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Home / Articles / Views / Uncensored /  Occupy your holiday
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Give Through iGivefirst
Wednesday, November 23,2011

Occupy your holiday

By Pamela White

With the “Occupy” movement now in its second month, the holiday season has begun. It will be interesting to see how those who are a part of that movement — and those who sympathize with it — celebrate their holidays.

Here’s how Wall Street wants you to celebrate the holidays: spend, spend, spend. They want you to rush out and shop until your credit cards are smokin’ hot. They want the affection you feel for your loved ones to translate into stuff — more sweaters, more iGadgets, more games and toys. They want your money to trickle up, not only through your purchases, but also through the credit card interest you’ll be paying until the next holiday season. Who cares if you protest as long as you buy more shit?

According to a shopping survey conducted for the National Retail Federation by BIGresearch, up to 152 million people plan to shop Black Friday weekend, up from the 138 million people who planned to do so in 2010. Retail sales are expected to reach $465.6 billion during the holiday season, a slight increase over last year.

Banks are doing their bit by offering sweet credit deals. Capital One will offer rewards to consumers who shop through its online retail service. BankAmericard will offer a variety of cash-back options depending on what you buy, where you buy it and which card you carry. Other credit companies are offering cash back on purchases made on Black Friday and through that weekend.

They want your business. Yes, they do. It’s not just so that they can earn a decent living. This is how Wall Street occupies you.

There are alternatives, of course, but Americans are no more in favor of “austerity measures” than any other bunch of well-trained consumers. Still, it’s possible to put gifts under the tree without running up credit cards, and it’s easy to spend your holiday dollars in ways that support this community and not Wall Street. Here are some tips:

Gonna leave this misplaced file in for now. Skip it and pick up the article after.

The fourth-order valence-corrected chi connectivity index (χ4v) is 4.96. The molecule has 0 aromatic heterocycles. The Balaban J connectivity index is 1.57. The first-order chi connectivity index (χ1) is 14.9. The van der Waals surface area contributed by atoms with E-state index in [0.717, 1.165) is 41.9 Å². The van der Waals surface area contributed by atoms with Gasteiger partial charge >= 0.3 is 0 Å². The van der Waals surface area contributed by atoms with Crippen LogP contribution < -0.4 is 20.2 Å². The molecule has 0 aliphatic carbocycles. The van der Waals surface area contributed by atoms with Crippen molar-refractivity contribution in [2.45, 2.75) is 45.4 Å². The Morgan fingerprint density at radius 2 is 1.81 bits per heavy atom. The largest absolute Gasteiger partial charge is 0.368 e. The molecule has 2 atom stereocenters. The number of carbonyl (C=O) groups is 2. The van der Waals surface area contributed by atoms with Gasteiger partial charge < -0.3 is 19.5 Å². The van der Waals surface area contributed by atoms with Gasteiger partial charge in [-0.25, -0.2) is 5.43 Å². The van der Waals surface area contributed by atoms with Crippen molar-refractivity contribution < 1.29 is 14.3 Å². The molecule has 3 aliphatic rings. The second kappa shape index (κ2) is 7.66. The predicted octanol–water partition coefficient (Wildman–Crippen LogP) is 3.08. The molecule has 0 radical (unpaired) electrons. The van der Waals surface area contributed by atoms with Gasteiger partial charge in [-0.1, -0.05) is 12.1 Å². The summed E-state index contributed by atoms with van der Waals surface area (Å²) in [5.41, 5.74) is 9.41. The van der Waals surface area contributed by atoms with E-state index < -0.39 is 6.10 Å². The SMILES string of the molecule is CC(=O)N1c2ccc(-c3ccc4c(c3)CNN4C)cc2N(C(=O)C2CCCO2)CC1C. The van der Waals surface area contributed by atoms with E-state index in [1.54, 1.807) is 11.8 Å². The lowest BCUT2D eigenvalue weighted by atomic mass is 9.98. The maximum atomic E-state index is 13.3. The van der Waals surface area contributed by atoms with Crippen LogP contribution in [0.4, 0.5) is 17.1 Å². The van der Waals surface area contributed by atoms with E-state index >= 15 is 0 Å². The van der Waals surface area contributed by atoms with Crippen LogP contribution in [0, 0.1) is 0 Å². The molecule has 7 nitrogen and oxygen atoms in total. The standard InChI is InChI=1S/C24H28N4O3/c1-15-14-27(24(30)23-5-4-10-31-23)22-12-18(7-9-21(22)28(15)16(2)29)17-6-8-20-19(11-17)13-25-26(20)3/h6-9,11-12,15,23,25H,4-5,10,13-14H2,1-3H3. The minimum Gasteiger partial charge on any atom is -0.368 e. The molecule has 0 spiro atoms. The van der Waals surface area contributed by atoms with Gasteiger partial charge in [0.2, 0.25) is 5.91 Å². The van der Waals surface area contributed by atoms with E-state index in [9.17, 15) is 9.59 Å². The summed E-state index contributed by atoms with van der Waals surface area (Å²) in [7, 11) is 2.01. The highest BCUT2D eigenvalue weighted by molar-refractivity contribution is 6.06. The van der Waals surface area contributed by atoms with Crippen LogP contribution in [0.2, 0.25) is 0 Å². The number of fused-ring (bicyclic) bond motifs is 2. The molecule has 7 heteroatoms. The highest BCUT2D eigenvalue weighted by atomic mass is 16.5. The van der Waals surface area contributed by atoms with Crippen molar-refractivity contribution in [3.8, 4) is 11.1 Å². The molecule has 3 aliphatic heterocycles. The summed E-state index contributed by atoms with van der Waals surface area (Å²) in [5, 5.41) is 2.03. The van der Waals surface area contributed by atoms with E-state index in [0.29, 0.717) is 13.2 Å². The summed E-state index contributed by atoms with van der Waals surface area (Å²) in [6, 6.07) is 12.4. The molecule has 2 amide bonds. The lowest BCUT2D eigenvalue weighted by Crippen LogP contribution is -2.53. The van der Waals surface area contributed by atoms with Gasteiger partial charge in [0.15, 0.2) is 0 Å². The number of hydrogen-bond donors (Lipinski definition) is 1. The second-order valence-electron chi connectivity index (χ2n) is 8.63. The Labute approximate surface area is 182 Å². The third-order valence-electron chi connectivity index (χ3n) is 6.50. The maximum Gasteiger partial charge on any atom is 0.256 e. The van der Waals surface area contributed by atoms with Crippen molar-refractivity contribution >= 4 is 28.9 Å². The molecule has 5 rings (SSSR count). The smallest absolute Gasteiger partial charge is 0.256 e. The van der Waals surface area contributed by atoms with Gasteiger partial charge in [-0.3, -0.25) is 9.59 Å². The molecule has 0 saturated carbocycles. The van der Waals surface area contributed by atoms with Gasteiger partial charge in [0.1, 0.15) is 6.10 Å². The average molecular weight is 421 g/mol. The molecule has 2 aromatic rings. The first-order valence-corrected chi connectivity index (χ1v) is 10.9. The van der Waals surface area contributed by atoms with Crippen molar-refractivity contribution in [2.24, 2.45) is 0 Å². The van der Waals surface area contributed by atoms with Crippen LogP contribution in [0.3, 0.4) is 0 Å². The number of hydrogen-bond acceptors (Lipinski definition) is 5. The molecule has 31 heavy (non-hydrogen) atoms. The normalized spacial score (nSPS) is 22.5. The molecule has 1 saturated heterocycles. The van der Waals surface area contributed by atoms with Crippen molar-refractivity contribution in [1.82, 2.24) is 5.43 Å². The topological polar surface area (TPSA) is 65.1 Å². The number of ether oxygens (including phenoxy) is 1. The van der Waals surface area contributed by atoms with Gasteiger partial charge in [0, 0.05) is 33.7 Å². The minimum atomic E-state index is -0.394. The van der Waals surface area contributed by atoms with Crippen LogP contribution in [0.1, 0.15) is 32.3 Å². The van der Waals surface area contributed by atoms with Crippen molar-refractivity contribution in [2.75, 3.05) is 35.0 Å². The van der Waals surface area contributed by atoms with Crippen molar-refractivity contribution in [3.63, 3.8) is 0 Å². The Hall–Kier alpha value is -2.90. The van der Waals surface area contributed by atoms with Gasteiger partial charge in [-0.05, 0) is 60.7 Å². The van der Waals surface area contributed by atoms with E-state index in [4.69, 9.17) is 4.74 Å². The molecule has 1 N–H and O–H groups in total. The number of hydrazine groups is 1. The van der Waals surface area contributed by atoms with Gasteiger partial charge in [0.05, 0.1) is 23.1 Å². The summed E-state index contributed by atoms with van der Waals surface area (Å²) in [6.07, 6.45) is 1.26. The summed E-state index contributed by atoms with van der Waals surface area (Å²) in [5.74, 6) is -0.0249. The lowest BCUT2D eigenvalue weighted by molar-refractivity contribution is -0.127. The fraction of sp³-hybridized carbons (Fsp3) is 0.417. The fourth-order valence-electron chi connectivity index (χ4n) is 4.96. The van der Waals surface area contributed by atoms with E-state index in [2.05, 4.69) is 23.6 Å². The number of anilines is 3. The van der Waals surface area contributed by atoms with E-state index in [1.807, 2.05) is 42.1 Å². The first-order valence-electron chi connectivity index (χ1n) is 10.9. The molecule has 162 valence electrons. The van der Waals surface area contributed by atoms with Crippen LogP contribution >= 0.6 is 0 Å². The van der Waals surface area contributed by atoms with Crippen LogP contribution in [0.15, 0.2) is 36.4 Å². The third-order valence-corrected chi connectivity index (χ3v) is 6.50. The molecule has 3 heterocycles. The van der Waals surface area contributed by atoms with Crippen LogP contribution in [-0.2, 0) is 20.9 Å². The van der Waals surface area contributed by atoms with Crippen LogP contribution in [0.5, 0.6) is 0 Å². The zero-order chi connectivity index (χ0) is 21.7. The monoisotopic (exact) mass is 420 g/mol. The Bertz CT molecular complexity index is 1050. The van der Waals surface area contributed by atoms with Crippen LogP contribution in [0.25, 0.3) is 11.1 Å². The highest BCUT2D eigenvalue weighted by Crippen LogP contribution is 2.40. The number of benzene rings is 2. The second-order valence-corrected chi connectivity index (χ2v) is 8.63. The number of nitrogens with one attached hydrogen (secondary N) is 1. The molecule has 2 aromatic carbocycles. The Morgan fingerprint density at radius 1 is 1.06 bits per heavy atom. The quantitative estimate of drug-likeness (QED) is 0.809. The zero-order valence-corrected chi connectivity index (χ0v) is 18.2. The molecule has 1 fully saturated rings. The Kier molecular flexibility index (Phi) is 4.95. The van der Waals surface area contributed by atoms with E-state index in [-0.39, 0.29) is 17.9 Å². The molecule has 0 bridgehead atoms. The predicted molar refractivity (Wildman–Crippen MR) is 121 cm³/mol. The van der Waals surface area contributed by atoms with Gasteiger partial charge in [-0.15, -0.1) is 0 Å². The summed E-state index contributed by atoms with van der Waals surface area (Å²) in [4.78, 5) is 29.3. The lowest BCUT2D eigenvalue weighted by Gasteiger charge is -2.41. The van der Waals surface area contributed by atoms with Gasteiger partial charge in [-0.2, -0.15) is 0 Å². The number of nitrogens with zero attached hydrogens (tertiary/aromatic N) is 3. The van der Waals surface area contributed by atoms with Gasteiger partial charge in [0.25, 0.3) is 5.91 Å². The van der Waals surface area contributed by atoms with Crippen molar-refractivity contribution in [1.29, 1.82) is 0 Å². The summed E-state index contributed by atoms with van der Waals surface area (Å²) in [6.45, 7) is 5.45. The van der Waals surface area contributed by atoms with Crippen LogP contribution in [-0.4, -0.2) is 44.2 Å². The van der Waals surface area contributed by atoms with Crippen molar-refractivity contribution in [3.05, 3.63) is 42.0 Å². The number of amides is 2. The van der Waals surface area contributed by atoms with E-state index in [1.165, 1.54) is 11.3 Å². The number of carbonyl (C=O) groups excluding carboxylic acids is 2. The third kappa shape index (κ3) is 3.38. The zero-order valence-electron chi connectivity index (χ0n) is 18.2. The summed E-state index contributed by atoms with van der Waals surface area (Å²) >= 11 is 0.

Take a realistic look at your budget.

What can you afford without using credit? Do you really need to buy gifts for all of those people? Perhaps you can express your affection and share holiday cheer through homemade cookies, candy, bread or hot chocolate mix.

Think about the people on your gift-giving list.

What kind of personal services or experiences can you offer them that they might enjoy? If you’re handy around the house, perhaps there are repairs you can tackle for them. If you’re ultra-organized, maybe you can take on their filing cabinets, garage or closets. Or maybe you can babysit their kids so they can have a romantic night out. The options are almost endless and require nothing more than your time and your willingness to give from the heart.

When you do choose to spend, buy goods and services from locally owned businesses. Boulder residents give a lot of lip service to the idea of shopping locally, but far too often they overlook locally owned businesses in favor of chains. Perhaps it’s a matter of habit, or perhaps people just don’t stop to think long enough before they walk through a retailer’s front doors.

In truth, it takes very little effort to retrain yourself and develop focused shopping habits. You’ll discover how easy it is to buy most things on your holiday shopping list — from food to clothing to services — from local retailers and artisans. Visit the Boulder Independent Business Alliance online for a list of locally owned businesses.

Shopping locally is one of the best ways to “occupy Wall Street,” because it keeps your hard-earned dollars in the community, helping local restaurants, retailers and other service providers pay their employees and keep their doors open. Many local retailers also have gift cards as well as online sites, offering those of you who like to shop via the Internet a way to enjoy that option while still supporting your neighbors.

Wall Street is so powerful because it sits atop a global system of multinational corporations that suck up people’s money through a vortex of greed. When you shop locally — when you leave the global economy behind and localize your life — you withdraw from that destructive economic system and begin creating your own.

Respond: letters@boulderweekly.com

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